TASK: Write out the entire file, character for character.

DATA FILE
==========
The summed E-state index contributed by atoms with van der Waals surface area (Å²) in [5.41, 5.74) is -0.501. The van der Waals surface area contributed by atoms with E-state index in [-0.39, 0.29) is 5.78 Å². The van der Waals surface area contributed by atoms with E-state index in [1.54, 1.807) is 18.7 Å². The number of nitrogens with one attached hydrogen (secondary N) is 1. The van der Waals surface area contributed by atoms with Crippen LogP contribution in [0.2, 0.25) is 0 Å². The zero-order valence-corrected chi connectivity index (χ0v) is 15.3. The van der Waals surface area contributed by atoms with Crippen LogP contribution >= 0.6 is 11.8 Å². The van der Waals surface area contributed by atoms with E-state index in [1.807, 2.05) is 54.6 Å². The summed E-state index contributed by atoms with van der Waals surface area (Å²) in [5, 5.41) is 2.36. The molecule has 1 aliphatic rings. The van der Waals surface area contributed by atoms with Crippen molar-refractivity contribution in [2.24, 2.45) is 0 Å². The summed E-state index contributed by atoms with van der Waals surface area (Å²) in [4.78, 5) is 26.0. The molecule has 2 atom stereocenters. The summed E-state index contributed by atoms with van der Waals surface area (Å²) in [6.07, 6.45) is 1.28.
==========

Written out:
The summed E-state index contributed by atoms with van der Waals surface area (Å²) in [5.41, 5.74) is -0.501. The van der Waals surface area contributed by atoms with E-state index in [-0.39, 0.29) is 5.78 Å². The van der Waals surface area contributed by atoms with E-state index in [1.54, 1.807) is 18.7 Å². The number of nitrogens with one attached hydrogen (secondary N) is 1. The van der Waals surface area contributed by atoms with Crippen LogP contribution in [0.2, 0.25) is 0 Å². The zero-order valence-corrected chi connectivity index (χ0v) is 15.3. The van der Waals surface area contributed by atoms with Crippen LogP contribution >= 0.6 is 11.8 Å². The van der Waals surface area contributed by atoms with E-state index in [1.807, 2.05) is 54.6 Å². The summed E-state index contributed by atoms with van der Waals surface area (Å²) in [5, 5.41) is 2.36. The molecule has 1 aliphatic rings. The van der Waals surface area contributed by atoms with Crippen molar-refractivity contribution in [2.24, 2.45) is 0 Å². The summed E-state index contributed by atoms with van der Waals surface area (Å²) in [4.78, 5) is 26.0. The molecule has 2 atom stereocenters. The summed E-state index contributed by atoms with van der Waals surface area (Å²) in [6.07, 6.45) is 1.28.